Festive Foods–Hanukkah


Mikaylie Sosnowski, Staff Writer

Winter break has yet to start, but freshman Maya Bond is already in the holiday spirit, or the Hanukkah spirit as the case may be. After school, she’ll be waiting for a friend to arrive to continue their annual tradition of baking sufganiyot, a sweet fried pastry. Once dinner is over, chocolate coins will pass from hand to hand as the Bond siblings play dreidel. Towards the evening’s end, the first candle on the menorah will be lit. Hanukkah will have begun!

Many gentiles, or non-Jews, recognize Hanukkah’s customary symbols such as the menorah, dreidel and chocolate coins. But what do those items, and the holiday itself, mean for those who celebrate it?

Hanukkah, or Chanukah as it is customarily called, is an eight-day Jewish festival celebrating the Jewish people’s triumph over the Greeks in their fight for the Holy Temple in Jerusalem. 

Bond’s Hanukkah celebration includes lighting a candle on the menorah for eight nights to signify the miracle of the oil lasting in ancient times, as well as spending quality time with family.

“We all get together and play games, cook and eat meals together,” said Bond. “It means more to me now, because now I have a friend who’s also Jewish and we make sufganiyot, which are jelly donuts. That’s been a tradition for the past two years.”

Sufganiyot aren’t the only yummy dish found in Jewish households during the eight-day festival. “My favorite Hanukkah food is latkes,” said Bond. “Latkes are shredded potato pancakes, and you fry them in oil. I like to eat them with applesauce or sour cream on top, but they taste like french fries in pancake form!” 

This oil-fried food serves as a call-back to the oil that burned for eight days in the Holy Temple without needing to be replaced. In today’s busy world, making latkes and other foods during Hanukkah helps bring families together.

“[Latkes] just feel like Hanukkah to me,” said Bond. “You can have something every day, and it won’t have the same meaning as it would if you have it for a week once a year.”

Making latkes is a time-consuming effort, but once you taste the final product, the long minutes of standing over boiling oil are worth it. Crispy on the outside and soft on the inside, latkes are wonderful to eat as a snack, appetizer or meal. Topped with applesauce or sourcream, you won’t be able to get enough of these savory potato cakes.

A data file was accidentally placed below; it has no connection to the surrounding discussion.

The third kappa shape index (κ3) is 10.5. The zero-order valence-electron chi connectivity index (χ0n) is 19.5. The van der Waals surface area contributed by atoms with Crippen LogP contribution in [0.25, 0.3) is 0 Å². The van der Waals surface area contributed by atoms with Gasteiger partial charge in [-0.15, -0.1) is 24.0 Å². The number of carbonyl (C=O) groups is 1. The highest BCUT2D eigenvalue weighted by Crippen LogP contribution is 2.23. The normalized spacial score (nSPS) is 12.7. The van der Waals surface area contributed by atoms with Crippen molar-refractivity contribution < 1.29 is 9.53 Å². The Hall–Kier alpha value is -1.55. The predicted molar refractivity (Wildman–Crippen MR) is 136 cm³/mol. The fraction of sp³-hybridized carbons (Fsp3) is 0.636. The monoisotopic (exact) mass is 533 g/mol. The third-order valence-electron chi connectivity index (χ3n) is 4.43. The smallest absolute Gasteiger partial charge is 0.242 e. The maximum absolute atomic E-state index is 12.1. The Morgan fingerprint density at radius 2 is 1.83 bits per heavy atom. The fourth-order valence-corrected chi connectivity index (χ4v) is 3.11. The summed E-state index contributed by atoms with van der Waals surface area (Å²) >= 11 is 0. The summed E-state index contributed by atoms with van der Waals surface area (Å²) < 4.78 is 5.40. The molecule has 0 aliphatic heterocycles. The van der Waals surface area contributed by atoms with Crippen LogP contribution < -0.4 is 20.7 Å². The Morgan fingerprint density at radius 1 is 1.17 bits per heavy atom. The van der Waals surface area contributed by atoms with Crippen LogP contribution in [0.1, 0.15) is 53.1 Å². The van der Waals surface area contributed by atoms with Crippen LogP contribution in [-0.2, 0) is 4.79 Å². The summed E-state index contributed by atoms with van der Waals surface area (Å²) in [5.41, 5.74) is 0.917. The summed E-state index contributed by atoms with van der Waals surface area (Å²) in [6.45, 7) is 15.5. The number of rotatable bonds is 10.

Now it’s your turn! Make some latkes for yourself or better yet, spread the love and share with family and friends. 


Recipe: Potato Latkes

1 large baking potato (1 pound), peeled

1 small onion (4 ounces), peeled

1/4 cup all-purpose flour

1 tablespoon matzo meal

1 large egg, lightly beaten

1 teaspoon salt 

1/2 teaspoon freshly ground pepper

Peanut oil, for frying


In a food processor or on a box grater, coarsely shred the potato and onion. Transfer to a colander and squeeze dry. Let stand for 2 minutes, then squeeze dry again. Transfer the potato mixture to a large bowl. Add the flour, matzo meal, egg, salt and pepper and stir to combine.


In a medium skillet, heat 2 tablespoons of peanut oil until shimmering. Drop packed teaspoons of the potato mixture into the skillet and flatten them with the back of a spoon. Cook the latkes over moderately high heat until the edges are golden, about 1 1/2 minutes; flip and cook until golden on the bottom, about 1 minute. Drain on paper towels. Repeat with the remaining potato mixture, adding more oil to the skillet as needed.


Recipe: Strawberry Sufganiyot


  • 1 1/4-oz. envelope active dry yeast (about 2 1/4 tsp.)
  • 3-4 cups all-purpose flour, divided, plus more for surface
  • 1 tablespoon plus ¼ cup sugar
  • 2 large egg yolks
  • 1 large egg
  • 1/2 cup warm whole milk
  • 1/2 teaspoon finely grated orange zest
  • 2 tablespoons fresh orange juice
  • 1 tablespoon brandy (optional)
  • 1 teaspoon kosher salt
  • 1/2 teaspoon vanilla extract
  • 6 tablespoons (3/4 stick) unsalted butter, room temperature, cut into pieces, plus more

Frying and assembly

  • Vegetable oil (for frying; about 8 cups)
  • 1 1/2 cups strawberry jam
  • Powdered sugar (for dusting)

Special equipment

  • A deep-fry thermometer
  • Piping bag, and 1/4″ round tip
  • 2 1/2″-diameter biscuit or cookie cutter